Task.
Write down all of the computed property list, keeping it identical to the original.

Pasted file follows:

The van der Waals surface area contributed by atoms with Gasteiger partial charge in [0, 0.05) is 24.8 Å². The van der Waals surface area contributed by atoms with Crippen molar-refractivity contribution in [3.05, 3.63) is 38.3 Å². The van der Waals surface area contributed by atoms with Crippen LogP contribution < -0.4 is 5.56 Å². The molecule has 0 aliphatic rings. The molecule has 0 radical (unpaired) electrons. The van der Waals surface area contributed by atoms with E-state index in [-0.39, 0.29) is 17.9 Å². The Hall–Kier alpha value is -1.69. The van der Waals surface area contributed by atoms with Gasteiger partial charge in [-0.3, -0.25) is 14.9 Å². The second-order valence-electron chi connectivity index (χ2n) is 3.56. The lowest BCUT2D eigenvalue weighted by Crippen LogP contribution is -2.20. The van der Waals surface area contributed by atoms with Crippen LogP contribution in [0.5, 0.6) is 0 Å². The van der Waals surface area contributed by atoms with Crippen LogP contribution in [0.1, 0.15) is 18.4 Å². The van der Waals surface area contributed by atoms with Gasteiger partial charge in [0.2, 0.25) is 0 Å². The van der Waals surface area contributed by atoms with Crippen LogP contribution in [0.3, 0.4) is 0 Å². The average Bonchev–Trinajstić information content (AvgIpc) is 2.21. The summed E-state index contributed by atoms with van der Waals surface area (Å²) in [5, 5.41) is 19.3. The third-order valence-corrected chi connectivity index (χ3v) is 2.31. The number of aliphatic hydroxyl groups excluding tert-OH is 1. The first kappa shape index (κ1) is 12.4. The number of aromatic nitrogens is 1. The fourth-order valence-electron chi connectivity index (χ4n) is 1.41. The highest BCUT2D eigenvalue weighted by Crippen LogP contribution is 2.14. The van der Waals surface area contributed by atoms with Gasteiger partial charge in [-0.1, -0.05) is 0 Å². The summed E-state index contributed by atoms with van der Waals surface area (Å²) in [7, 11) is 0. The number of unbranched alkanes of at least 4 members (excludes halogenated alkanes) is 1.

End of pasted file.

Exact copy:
The van der Waals surface area contributed by atoms with Gasteiger partial charge in [0, 0.05) is 24.8 Å². The van der Waals surface area contributed by atoms with Crippen molar-refractivity contribution in [3.05, 3.63) is 38.3 Å². The van der Waals surface area contributed by atoms with Crippen LogP contribution < -0.4 is 5.56 Å². The molecule has 0 aliphatic rings. The molecule has 0 radical (unpaired) electrons. The van der Waals surface area contributed by atoms with E-state index in [-0.39, 0.29) is 17.9 Å². The Hall–Kier alpha value is -1.69. The van der Waals surface area contributed by atoms with Gasteiger partial charge in [-0.3, -0.25) is 14.9 Å². The second-order valence-electron chi connectivity index (χ2n) is 3.56. The lowest BCUT2D eigenvalue weighted by Crippen LogP contribution is -2.20. The van der Waals surface area contributed by atoms with Crippen LogP contribution in [0.5, 0.6) is 0 Å². The van der Waals surface area contributed by atoms with Crippen LogP contribution in [0.1, 0.15) is 18.4 Å². The van der Waals surface area contributed by atoms with Gasteiger partial charge in [0.2, 0.25) is 0 Å². The van der Waals surface area contributed by atoms with Crippen LogP contribution in [0.3, 0.4) is 0 Å². The average Bonchev–Trinajstić information content (AvgIpc) is 2.21. The summed E-state index contributed by atoms with van der Waals surface area (Å²) in [5, 5.41) is 19.3. The third-order valence-corrected chi connectivity index (χ3v) is 2.31. The number of aliphatic hydroxyl groups excluding tert-OH is 1. The first kappa shape index (κ1) is 12.4. The number of aromatic nitrogens is 1. The fourth-order valence-electron chi connectivity index (χ4n) is 1.41. The highest BCUT2D eigenvalue weighted by Crippen LogP contribution is 2.14. The van der Waals surface area contributed by atoms with Gasteiger partial charge in [-0.1, -0.05) is 0 Å². The summed E-state index contributed by atoms with van der Waals surface area (Å²) in [7, 11) is 0. The number of unbranched alkanes of at least 4 members (excludes halogenated alkanes) is 1.